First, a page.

I have been working and paying into ss since i was 18 yrs. old i have been on ssdi at the age of 62 i know that there is acertain amount you can make each year with out being penalized. When you get disability ss it is full payment as if you reached your full retirement age 65 or what ever year you were born 66 for 1946 baby boomers. at the age of 66 it will just roll over as social security you will still get the same amount if i am wrong please advise me

September 02 2010 at 4:27 PM Report abuse rate up rate down Reply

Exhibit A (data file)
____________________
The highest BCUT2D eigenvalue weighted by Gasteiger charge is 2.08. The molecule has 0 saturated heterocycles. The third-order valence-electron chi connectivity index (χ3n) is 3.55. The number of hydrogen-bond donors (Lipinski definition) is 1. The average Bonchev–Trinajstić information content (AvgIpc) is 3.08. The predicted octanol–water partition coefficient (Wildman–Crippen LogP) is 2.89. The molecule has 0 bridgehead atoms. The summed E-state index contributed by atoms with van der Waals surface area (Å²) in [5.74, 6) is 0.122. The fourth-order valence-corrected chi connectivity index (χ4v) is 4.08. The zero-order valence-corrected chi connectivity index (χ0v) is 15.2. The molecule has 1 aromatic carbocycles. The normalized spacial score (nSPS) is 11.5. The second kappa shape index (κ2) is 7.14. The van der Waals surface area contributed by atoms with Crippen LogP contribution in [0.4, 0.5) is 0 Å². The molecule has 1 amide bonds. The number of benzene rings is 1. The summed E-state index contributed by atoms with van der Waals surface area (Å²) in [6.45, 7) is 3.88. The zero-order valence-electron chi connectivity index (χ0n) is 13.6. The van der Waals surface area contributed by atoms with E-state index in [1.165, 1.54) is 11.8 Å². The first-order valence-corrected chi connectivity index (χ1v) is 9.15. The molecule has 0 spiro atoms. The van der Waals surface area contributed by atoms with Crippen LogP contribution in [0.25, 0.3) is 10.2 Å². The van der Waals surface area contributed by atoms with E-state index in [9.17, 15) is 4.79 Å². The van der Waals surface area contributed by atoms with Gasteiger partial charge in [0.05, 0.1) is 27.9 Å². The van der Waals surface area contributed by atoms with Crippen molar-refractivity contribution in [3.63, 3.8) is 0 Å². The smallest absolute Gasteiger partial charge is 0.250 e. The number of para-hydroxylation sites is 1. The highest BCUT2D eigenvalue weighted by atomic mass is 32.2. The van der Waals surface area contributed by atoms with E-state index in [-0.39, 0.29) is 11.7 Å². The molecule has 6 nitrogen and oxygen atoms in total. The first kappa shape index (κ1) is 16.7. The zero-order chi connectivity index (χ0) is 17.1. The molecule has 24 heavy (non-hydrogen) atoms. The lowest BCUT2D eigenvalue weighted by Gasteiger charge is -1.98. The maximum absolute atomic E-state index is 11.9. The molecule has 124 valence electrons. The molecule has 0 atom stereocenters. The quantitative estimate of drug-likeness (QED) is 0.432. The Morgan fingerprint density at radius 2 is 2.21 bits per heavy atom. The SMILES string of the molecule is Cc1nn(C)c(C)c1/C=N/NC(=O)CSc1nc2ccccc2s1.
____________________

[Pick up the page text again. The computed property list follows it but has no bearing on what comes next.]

jeff

This shouldn't been done with Social Security Benefit. Social Security Administion need to stop this. Congress and Senator need to keep their hand out of it. It belong to the peoples that pay in to it not for their pork. It bad that the American have to work longer to pay to put more in it. Congress and Senator think they should give it to ever one that he or her family didn't pay into it. The American peoples work hard for it they should retire at 55 year old to live the life and see the world. The American peoples have had enough remember this in November.

September 02 2010 at 4:12 PM Report abuse rate up rate down Reply